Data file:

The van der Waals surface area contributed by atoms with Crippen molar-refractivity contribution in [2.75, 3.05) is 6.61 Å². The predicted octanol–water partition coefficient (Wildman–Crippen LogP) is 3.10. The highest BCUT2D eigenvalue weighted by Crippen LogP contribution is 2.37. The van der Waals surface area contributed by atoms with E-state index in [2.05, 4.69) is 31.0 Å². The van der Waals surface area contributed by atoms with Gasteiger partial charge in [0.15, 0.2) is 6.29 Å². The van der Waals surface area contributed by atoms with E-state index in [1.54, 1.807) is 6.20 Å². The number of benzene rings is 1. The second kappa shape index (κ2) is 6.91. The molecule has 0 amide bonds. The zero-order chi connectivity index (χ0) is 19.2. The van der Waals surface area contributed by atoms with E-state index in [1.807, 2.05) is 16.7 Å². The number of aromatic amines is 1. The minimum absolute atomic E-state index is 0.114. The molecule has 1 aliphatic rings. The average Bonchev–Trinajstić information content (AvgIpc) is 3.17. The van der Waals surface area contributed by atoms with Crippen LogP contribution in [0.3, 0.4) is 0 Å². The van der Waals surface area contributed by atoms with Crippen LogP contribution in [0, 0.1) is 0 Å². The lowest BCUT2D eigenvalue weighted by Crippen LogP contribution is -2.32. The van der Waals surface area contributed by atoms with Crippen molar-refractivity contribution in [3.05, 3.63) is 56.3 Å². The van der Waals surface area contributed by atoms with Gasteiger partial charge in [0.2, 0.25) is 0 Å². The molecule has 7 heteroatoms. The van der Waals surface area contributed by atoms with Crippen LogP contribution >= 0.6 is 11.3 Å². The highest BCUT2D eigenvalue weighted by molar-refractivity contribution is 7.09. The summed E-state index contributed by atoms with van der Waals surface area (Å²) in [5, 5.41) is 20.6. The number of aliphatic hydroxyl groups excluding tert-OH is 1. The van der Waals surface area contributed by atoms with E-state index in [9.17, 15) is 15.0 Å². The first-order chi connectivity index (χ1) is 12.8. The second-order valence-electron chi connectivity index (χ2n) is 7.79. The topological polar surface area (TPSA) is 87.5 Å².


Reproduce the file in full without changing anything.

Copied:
The van der Waals surface area contributed by atoms with Crippen molar-refractivity contribution in [2.75, 3.05) is 6.61 Å². The predicted octanol–water partition coefficient (Wildman–Crippen LogP) is 3.10. The highest BCUT2D eigenvalue weighted by Crippen LogP contribution is 2.37. The van der Waals surface area contributed by atoms with E-state index in [2.05, 4.69) is 31.0 Å². The van der Waals surface area contributed by atoms with Gasteiger partial charge in [0.15, 0.2) is 6.29 Å². The van der Waals surface area contributed by atoms with E-state index in [1.54, 1.807) is 6.20 Å². The number of benzene rings is 1. The second kappa shape index (κ2) is 6.91. The molecule has 0 amide bonds. The zero-order chi connectivity index (χ0) is 19.2. The van der Waals surface area contributed by atoms with E-state index in [1.807, 2.05) is 16.7 Å². The number of aromatic amines is 1. The minimum absolute atomic E-state index is 0.114. The molecule has 1 aliphatic rings. The average Bonchev–Trinajstić information content (AvgIpc) is 3.17. The van der Waals surface area contributed by atoms with Crippen LogP contribution in [0.3, 0.4) is 0 Å². The van der Waals surface area contributed by atoms with Crippen LogP contribution in [0, 0.1) is 0 Å². The lowest BCUT2D eigenvalue weighted by Crippen LogP contribution is -2.32. The van der Waals surface area contributed by atoms with Crippen molar-refractivity contribution in [3.05, 3.63) is 56.3 Å². The van der Waals surface area contributed by atoms with Gasteiger partial charge in [0.2, 0.25) is 0 Å². The molecule has 7 heteroatoms. The van der Waals surface area contributed by atoms with Crippen LogP contribution >= 0.6 is 11.3 Å². The highest BCUT2D eigenvalue weighted by molar-refractivity contribution is 7.09. The summed E-state index contributed by atoms with van der Waals surface area (Å²) in [5, 5.41) is 20.6. The number of aliphatic hydroxyl groups excluding tert-OH is 1. The van der Waals surface area contributed by atoms with E-state index in [9.17, 15) is 15.0 Å². The first-order chi connectivity index (χ1) is 12.8. The second-order valence-electron chi connectivity index (χ2n) is 7.79. The topological polar surface area (TPSA) is 87.5 Å².